Let's All Be Thankful for Amar'e Stoudemire

Stoudemire has given the Knicks more than what was expected

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    NEWSLETTERS

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    New Yorkers should be thankful for Amare Stoudemire.

    Before all the leftovers disappear from the refrigerator and we're forced to actually contemplate a meal without copious amounts of sweet potatoes and stuffing, let's take a moment to give thanks one more time to Amar'e Stoudemire.

    There was lots of gratitude thrown in his direction back in July when he decided to bring his talents to Seventh Avenue, but it's time for a revival. The Knicks have ridden five straight wins to get back to .500, with this weekend's double-dip giving them a shot at a 10-8 record that would feel mighty good heading into December. 

    Stoudemire's not the only person to credit with this turn of events, but he's got an awful lot to do with how well things are working in Knicksland right now. It's not just that he's leading the team in scoring and rebounding, especially since that rebounding crown comes pretty much by default on the current roster.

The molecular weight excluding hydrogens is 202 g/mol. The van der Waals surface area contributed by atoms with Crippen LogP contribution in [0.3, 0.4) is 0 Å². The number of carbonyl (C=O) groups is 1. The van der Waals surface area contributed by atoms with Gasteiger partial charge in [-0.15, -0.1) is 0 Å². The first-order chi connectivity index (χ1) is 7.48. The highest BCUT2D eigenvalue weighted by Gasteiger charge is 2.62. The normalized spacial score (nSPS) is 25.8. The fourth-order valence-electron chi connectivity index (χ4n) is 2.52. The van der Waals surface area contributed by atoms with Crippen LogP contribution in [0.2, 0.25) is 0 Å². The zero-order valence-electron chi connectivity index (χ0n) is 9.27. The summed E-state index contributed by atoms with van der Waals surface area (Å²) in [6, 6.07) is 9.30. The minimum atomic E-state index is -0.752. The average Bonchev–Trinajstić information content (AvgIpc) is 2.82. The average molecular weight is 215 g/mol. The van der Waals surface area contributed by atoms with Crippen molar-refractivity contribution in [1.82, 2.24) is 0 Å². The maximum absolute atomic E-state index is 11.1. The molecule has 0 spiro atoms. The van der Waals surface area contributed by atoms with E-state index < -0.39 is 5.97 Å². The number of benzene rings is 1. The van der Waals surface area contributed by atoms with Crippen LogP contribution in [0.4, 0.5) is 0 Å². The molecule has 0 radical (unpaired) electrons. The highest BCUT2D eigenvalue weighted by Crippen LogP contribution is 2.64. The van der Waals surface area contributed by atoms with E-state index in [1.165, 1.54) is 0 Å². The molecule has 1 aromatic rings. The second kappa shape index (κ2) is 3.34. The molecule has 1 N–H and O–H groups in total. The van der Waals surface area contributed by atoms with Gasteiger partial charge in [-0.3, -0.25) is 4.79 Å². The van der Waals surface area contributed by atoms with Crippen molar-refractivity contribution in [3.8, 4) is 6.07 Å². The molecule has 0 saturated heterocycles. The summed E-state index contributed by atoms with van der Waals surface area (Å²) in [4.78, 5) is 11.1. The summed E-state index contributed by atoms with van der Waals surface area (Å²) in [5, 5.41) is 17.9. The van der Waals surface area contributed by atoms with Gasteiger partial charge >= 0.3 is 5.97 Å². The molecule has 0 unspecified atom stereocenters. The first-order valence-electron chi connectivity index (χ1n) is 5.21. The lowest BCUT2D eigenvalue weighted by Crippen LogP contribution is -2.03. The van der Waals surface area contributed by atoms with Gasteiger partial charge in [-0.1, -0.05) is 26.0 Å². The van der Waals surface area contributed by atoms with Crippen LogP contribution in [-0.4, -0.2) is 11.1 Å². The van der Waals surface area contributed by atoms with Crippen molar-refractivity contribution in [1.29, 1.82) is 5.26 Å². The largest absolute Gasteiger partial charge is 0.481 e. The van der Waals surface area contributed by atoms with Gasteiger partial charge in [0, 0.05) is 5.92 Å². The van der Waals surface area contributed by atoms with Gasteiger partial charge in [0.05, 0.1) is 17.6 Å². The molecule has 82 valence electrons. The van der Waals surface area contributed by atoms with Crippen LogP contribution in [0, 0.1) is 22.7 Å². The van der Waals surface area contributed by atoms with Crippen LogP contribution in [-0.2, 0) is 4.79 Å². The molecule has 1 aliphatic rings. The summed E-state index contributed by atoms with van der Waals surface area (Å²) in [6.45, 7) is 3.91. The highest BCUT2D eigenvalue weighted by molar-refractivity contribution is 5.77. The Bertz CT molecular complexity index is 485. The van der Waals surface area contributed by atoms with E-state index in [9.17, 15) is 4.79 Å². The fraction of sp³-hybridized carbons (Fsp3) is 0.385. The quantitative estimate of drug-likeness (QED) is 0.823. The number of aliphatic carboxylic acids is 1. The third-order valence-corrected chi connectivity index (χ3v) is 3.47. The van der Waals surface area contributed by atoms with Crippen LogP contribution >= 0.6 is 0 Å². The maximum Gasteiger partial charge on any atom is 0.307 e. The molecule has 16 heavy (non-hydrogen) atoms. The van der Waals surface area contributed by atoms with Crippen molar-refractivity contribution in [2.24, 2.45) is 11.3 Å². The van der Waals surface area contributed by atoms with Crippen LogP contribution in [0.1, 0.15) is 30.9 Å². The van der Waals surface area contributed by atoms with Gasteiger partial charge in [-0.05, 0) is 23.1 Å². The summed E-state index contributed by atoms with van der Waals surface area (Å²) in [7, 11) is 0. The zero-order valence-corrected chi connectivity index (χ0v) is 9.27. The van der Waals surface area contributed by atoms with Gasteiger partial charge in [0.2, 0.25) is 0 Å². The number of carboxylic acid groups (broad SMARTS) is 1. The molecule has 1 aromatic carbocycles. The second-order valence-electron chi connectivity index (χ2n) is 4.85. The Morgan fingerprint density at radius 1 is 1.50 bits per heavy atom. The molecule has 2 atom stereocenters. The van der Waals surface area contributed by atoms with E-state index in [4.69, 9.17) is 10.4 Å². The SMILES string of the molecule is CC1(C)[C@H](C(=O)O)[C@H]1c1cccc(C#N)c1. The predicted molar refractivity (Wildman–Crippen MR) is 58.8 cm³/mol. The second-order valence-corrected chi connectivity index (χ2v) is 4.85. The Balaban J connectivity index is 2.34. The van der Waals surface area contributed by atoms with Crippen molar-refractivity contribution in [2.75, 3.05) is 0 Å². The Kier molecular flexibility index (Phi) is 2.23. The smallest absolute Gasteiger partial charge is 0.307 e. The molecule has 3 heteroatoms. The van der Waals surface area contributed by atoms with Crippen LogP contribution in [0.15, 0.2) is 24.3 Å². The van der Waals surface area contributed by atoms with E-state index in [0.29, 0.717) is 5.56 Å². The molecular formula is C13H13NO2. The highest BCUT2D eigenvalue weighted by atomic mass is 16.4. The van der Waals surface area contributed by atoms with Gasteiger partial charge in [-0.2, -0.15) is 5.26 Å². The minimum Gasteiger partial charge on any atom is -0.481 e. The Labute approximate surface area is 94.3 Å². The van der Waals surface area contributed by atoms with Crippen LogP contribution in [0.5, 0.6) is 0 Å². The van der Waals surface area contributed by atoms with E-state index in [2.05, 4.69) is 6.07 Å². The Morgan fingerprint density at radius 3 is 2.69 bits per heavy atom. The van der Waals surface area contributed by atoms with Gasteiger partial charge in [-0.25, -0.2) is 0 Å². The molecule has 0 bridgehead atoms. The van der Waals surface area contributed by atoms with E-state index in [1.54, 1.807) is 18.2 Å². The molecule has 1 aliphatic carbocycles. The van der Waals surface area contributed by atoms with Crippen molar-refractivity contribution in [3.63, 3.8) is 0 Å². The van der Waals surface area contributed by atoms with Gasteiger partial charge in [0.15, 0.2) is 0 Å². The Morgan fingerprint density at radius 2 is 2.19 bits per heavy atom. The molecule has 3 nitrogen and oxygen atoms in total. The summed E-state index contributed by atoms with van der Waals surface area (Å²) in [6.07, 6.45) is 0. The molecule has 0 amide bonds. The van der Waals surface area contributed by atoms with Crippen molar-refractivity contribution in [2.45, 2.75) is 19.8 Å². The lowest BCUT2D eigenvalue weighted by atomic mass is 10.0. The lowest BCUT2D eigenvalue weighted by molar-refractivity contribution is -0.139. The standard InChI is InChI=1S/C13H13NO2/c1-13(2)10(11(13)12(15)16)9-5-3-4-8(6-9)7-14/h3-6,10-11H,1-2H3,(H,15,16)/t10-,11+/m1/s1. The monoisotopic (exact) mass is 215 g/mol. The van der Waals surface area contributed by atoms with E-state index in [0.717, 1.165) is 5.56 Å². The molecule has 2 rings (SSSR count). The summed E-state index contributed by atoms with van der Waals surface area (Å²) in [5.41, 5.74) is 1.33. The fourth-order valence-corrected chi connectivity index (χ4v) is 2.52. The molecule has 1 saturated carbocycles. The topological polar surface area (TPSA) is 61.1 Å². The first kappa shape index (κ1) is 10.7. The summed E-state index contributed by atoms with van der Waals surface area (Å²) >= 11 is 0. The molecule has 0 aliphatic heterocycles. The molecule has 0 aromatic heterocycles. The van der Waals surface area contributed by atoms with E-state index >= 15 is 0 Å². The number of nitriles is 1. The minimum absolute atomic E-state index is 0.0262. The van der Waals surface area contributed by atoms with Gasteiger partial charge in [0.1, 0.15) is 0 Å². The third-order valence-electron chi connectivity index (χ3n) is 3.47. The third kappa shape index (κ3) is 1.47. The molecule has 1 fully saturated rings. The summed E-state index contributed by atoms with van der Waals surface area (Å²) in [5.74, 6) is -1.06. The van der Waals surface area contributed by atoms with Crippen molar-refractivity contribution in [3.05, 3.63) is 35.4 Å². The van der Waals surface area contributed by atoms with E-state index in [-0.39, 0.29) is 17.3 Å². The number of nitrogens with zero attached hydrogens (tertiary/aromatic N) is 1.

It has to do with the way he's restored star power to the franchise. That means a big name that draws eyeballs from fans, other players and the media, but it also means an increased amount of respect. That's easiest to see when Stoudemire gets the ball down low, turns and draws a foul while shooting. Some of these are calls that any player would get, but plenty of them are the benefit of the NBA's star system. Complain about different standards if you like, but it is awfully nice to see some of those whistles going the Knicks' way.

    One of them came with the Knicks up one on the Bobcats with 1:19 left to play on Wednesday night. There was definitely contact from Tyrus Thomas, but it's contact that goes unwhistled on plenty of occasions when the guy shooting isn't a big name. Those free throws put the Knicks up three, but the game was still in a lot of doubt when Amar'e rejected a Stephen Jackson dunk attempt moments later.

    That's not something where name brand helps you. It was a purely instinctual defensive play and Stoudemire has made a habit out of making such plays in the first 16 games. That block was his sixth of the night and his current average of 2.19 a game is good for seventh in the league. No one expected much defensive contribution from Stoudemire, so this truly is the gravy on the little Thanksgiving meal we're cooking up for him right now. 

    And if he leads the Knicks to wins over the Hawks and Pistons this weekend, it will be time to get cracking on that Christmas list.

    Josh Alper is a writer living in New York City and is a contributor to FanHouse.com and ProFootballTalk.com in addition to his duties for NBCNewYork.com. You can follow him on Twitter.